~ BLOG TOUR STOP ~
ABOUT THE BOOK:
This historic home holds the keys to their destiny . . . and their hearts
Abandoned at birth, her family roots a mystery, historical museum curator Sloane Kelley has dedicated her life to making sure others know theirs. When a donor drops off a dusty old satchel, she doesn’t expect much from the common artifact . . .until she finds real treasure inside: a nineteenth-century diary.Now she’s on the hunt to find out more.
Garrett Anderson just wanted to clean out his grandmother’s historic but tumbledown farmhouse before selling it to fund her medical care. With her advancing Alzheimer’s, he can’t afford to be sentimental about the family home. But his carefully ordered plan runs up against two formidable obstacles: Sloane, who’s fallen in love with both the diaries and the house, and his own heart, which is irresistibly drawn to Sloane.
A century and a half earlier, motherless Annabelle Collins embarks with her aunt and uncle on the adventure of a lifetime: settling the prairies of Sedgwick County, Kansas. The diaries she left behind paint a portrait of life, loss, and love—and a God who faithfully carries her through it all. Paging through the diaries together takes Sloane and Garrett on a journey they never could have planned, which will change them in ways they never imagined.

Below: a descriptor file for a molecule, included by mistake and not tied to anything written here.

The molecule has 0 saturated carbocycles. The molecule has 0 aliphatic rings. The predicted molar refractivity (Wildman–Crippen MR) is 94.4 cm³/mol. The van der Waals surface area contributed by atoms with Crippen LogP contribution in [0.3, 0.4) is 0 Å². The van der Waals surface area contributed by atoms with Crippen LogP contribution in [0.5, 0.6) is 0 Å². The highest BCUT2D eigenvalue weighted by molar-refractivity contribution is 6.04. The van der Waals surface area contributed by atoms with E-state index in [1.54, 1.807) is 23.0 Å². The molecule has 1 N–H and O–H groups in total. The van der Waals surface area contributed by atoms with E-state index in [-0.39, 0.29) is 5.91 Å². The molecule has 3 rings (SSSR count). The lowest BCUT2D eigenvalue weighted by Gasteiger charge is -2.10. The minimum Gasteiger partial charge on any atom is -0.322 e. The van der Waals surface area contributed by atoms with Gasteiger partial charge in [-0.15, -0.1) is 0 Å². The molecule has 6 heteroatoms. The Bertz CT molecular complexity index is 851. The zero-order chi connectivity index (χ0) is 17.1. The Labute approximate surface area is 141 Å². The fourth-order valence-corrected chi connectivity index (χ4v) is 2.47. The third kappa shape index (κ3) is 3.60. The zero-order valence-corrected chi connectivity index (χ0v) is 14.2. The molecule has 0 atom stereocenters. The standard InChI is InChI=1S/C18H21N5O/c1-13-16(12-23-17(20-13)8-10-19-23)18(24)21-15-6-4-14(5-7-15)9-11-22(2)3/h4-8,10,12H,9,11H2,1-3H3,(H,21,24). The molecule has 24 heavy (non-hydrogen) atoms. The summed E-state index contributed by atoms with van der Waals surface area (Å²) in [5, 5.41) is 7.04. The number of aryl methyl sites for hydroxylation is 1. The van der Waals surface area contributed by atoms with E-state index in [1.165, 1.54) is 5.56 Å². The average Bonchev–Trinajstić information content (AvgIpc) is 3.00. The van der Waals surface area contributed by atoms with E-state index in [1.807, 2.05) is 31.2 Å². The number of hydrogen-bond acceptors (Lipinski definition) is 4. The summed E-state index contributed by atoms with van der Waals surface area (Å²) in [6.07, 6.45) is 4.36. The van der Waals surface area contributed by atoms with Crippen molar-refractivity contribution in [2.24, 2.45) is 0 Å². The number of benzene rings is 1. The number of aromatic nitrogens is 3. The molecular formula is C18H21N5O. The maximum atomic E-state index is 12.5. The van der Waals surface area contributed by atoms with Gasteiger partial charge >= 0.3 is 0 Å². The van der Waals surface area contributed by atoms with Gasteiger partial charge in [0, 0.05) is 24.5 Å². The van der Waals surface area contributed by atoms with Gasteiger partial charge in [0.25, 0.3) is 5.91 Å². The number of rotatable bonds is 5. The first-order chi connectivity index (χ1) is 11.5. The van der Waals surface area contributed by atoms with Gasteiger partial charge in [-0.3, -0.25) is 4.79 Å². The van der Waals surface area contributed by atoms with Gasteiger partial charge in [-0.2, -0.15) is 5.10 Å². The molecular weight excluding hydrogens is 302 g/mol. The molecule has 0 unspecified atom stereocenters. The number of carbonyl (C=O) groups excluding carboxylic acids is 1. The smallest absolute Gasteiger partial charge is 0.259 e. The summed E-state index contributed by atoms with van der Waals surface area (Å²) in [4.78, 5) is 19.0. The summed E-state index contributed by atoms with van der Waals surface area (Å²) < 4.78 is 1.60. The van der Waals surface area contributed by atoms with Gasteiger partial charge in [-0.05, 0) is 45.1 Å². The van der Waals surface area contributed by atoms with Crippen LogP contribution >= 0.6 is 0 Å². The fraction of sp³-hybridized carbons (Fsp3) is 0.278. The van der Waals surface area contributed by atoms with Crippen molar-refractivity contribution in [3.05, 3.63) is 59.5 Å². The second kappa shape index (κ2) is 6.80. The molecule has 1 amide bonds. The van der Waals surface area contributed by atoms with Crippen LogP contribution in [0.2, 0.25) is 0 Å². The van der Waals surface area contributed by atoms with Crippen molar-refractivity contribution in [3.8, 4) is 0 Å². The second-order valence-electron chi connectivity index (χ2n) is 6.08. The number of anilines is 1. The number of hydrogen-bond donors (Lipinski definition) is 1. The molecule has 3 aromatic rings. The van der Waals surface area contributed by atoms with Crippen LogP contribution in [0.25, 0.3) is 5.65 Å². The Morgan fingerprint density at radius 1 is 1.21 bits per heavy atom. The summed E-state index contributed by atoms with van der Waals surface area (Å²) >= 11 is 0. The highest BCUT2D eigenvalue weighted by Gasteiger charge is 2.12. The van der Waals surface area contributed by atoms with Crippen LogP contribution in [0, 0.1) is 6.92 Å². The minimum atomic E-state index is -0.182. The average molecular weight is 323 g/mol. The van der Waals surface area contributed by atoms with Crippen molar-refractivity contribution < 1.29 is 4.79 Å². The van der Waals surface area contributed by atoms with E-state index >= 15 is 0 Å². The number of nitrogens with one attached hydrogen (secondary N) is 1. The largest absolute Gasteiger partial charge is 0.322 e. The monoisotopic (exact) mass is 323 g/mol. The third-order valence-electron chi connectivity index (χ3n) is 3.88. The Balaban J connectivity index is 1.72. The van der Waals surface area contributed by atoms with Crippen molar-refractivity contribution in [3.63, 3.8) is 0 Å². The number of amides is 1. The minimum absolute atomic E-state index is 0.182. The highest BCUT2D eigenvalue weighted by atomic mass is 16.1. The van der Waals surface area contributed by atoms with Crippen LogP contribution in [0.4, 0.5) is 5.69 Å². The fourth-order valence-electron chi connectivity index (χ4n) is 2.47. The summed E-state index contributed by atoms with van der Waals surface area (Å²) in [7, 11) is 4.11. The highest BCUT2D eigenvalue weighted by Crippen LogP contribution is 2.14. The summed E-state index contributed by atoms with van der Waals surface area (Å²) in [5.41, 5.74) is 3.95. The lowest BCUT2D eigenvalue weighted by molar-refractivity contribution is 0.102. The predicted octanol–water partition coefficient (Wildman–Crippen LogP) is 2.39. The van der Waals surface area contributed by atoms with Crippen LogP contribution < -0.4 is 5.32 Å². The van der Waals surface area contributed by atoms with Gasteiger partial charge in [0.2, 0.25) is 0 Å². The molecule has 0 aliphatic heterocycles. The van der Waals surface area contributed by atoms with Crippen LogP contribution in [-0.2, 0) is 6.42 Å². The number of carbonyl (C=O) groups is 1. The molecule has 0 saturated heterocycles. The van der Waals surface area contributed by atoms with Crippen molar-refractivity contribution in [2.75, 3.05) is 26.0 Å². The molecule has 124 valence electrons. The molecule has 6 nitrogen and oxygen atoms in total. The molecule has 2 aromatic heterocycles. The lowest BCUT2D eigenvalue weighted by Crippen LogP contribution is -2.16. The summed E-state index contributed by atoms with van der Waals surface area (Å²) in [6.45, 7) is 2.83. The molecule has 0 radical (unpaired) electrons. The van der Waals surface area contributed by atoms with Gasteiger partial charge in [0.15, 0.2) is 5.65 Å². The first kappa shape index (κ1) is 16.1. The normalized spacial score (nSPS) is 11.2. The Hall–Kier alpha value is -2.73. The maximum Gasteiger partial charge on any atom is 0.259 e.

This warm, beautifully written split-time novel will resonate with readers looking for stories that reveal the beauty of God’s plan for our lives, and how our actions ripple for generations.
(Kregel Publications/February 2, 2021/ISBN: 9780825446689/$15.99)
PURCHASE LINKS: AMAZON
ABOUT THE AUTHOR:
Amanda Wen is an award-winning writer of inspirational romance and split-time women’s fiction. She has placed first in multiple writing contests, including the 2017 Indiana Golden Opportunity, the 2017 Phoenix Rattler, and the 2016 ACFW First Impressions contests. She was also a 2018 ACFW Genesis Contest finalist.
Wen is a member of American Christian Fiction Writers (ACFW) and regularly contributes author interviews for their Fiction Finder feature. She also frequently interviews authors for her blog and is a contributor to the God Is Love blog. Her debut novel, Roots of Wood and Stone, releases from Kregel Publications on February 2, 2021.
In addition to her writing, Wen is an accomplished professional cellist and pianist who frequently performs with orchestras, chamber groups, and her church’s worship team. She serves as a choral accompanist as well. A lifelong denizen of the flatlands, Wen lives in Kansas with her patient, loving, and hilarious husband, their three adorable Wenlets, and a snuggly Siamese cat.
AN INTERVIEW WITH THE AUTHOR:
For readers who can’t decide if they would like to pick up something historical or contemporary for their next read, debut author Amanda Wen offers them the best of both worlds in her new release. Roots of Wood and Stone (Kregel Publications) is a warm, delightfully-written split-time novel that will resonate with readers looking for stories that reveal the beauty of God’s plan for our lives, and how our actions ripple for generations.